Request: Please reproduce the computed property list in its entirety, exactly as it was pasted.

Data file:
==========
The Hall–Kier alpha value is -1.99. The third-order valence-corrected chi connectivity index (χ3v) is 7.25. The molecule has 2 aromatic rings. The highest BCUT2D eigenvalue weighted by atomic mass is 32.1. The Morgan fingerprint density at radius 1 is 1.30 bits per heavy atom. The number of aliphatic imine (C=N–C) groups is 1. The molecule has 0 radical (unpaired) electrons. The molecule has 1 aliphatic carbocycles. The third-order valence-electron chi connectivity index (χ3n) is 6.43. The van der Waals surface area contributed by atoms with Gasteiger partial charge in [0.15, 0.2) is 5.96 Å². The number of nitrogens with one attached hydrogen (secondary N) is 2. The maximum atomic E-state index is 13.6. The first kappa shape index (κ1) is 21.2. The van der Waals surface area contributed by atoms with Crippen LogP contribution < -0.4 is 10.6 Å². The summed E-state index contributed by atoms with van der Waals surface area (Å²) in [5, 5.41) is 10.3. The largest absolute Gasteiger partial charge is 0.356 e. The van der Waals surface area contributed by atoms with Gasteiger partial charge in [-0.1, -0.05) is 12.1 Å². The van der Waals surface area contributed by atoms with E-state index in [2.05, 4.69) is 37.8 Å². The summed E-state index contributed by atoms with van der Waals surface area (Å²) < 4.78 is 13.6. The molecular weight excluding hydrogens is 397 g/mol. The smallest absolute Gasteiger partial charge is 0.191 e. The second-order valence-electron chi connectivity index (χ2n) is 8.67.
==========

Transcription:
The Hall–Kier alpha value is -1.99. The third-order valence-corrected chi connectivity index (χ3v) is 7.25. The molecule has 2 aromatic rings. The highest BCUT2D eigenvalue weighted by atomic mass is 32.1. The Morgan fingerprint density at radius 1 is 1.30 bits per heavy atom. The number of aliphatic imine (C=N–C) groups is 1. The molecule has 0 radical (unpaired) electrons. The molecule has 1 aliphatic carbocycles. The third-order valence-electron chi connectivity index (χ3n) is 6.43. The van der Waals surface area contributed by atoms with Gasteiger partial charge in [0.15, 0.2) is 5.96 Å². The number of nitrogens with one attached hydrogen (secondary N) is 2. The maximum atomic E-state index is 13.6. The first kappa shape index (κ1) is 21.2. The van der Waals surface area contributed by atoms with Crippen LogP contribution < -0.4 is 10.6 Å². The summed E-state index contributed by atoms with van der Waals surface area (Å²) in [5, 5.41) is 10.3. The largest absolute Gasteiger partial charge is 0.356 e. The van der Waals surface area contributed by atoms with Gasteiger partial charge in [-0.1, -0.05) is 12.1 Å². The van der Waals surface area contributed by atoms with E-state index in [2.05, 4.69) is 37.8 Å². The summed E-state index contributed by atoms with van der Waals surface area (Å²) < 4.78 is 13.6. The molecular weight excluding hydrogens is 397 g/mol. The smallest absolute Gasteiger partial charge is 0.191 e. The second-order valence-electron chi connectivity index (χ2n) is 8.67.